But as most kids do, Barry hounded his parents until they gave in. After all, he already had a BB gun and hadn’t manage to shoot his eye out with it. How much more dangerous could a unicycle be?

That Christmas morning, Barry awoke to with anticipation to see what Santa had brought. Sure enough, under the tree was a brand new, shiny unicycle.

Within 15 minutes, he was on his way to mastering his new toy.

Ever since, Barry has been known to pull out his one-wheel wonder and hit the pavement. Usually it comes after a little coaxing from friends and a little desire to prove to himself that he still knows how to ride.

Thursday, July 8, 2010

Warning: It’s Illegal to Take These Pictures

No, I don’t mean yoinking these copyrighted photos and using them for your own personal use. (That’s another illegal use altogether.) I mean it’s illegal to capture these images with your camera.

“Gyre” is a sculpture by North Carolina artist Thomas Sayre and stands in the North Carolina Museum of Art’s Museum Park. (Say that ten times really fast.) The park is adjacent to the museum and contains about a dozen pieces of art scattered along the numerous walking trails.

It also closes at sundown.

 I found this out the other day as I was setting up to take some more pictures of “Gyre” at twilight. A very polite policeman from the city of Raleigh informed of the park’s closure as he passed in his patrol car, driving along the walking trail to inform the other no-good-doers of their illegal actions.

Needless to say, “Gyre” really shines at twilight and makes a great picture against a blue sky. There are several halogen flood lights that illuminate each ellipse. And when you’re camera’s white balance is set to tungsten, the sky turns a rich blue and the sculpture a saturated orange.

It just goes to show, sometimes you have to break a few rules/laws to get a great picture.

(Pictures are for the North Carolina Travel Guide)

Wednesday, July 7, 2010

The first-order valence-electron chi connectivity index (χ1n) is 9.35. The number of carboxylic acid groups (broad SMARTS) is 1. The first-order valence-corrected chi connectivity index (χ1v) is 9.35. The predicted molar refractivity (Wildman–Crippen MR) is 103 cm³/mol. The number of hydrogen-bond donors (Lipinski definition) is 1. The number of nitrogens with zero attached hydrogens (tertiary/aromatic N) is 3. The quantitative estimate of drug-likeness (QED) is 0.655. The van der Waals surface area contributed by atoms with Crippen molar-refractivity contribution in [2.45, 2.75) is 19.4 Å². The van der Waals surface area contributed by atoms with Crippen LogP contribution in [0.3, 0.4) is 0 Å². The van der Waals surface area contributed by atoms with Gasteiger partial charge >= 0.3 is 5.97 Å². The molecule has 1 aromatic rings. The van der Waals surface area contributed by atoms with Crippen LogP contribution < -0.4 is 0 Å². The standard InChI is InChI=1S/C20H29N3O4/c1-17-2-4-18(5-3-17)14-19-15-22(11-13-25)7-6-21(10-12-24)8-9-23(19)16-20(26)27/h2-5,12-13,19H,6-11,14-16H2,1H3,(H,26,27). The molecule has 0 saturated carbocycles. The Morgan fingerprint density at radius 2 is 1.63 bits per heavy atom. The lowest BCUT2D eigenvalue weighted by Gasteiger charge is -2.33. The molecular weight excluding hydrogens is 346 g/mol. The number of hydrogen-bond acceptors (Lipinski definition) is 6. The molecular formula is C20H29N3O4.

Room with a View

I recently spent a week down in Charlotte, NC, working on the new Charlotte USA Economic Development Guide for the folks at the Charlotte Regional Partnership.

For those who know, and for those who don’t, Charlotte is probably the epicenter of NASCAR racing. With the opening of the new NASCAR Hall of Fame, the city has solidified itself as THE destination for the racing faithful to make their pilgrimage.

As it would happen, my stay happened to coincide with the 16th annual “Speed Street” in downtown Charlotte. The event is bookended by two major races at the Charlotte Motor Speedway and is a weeklong celebration of all things NASCAR. The annual event features a little bit of everything including: NASCAR drivers, music, food and The Boost Mobile Freestyle MotoX Experience.

Did I mention the Boost Mobile Freestyle MotoX Experience?

There were about five or six riders showcasing their acrobatic skills; each trying to one-up the others and get the loudest cheers from the crowd. They even managed to catch the attention of a few people that didn’t even have to walk out their front doors to catch the action.

Tuesday, July 6, 2010

By Definition, a Tree is Not Always a Tree

Definition: cam • ou • flage
  1. The method or result of concealing personnel or equipment from an enemy by making them appear to be part of the natural surroundings.
  2. Concealment by disguise or protective coloring.
  3. Fabric or a garment dyed in splotches of green, brown, tan, and black so as to make the wearer indistinguishable from the surrounding environment.

This tree was planted near the campus of UNC-Charlotte.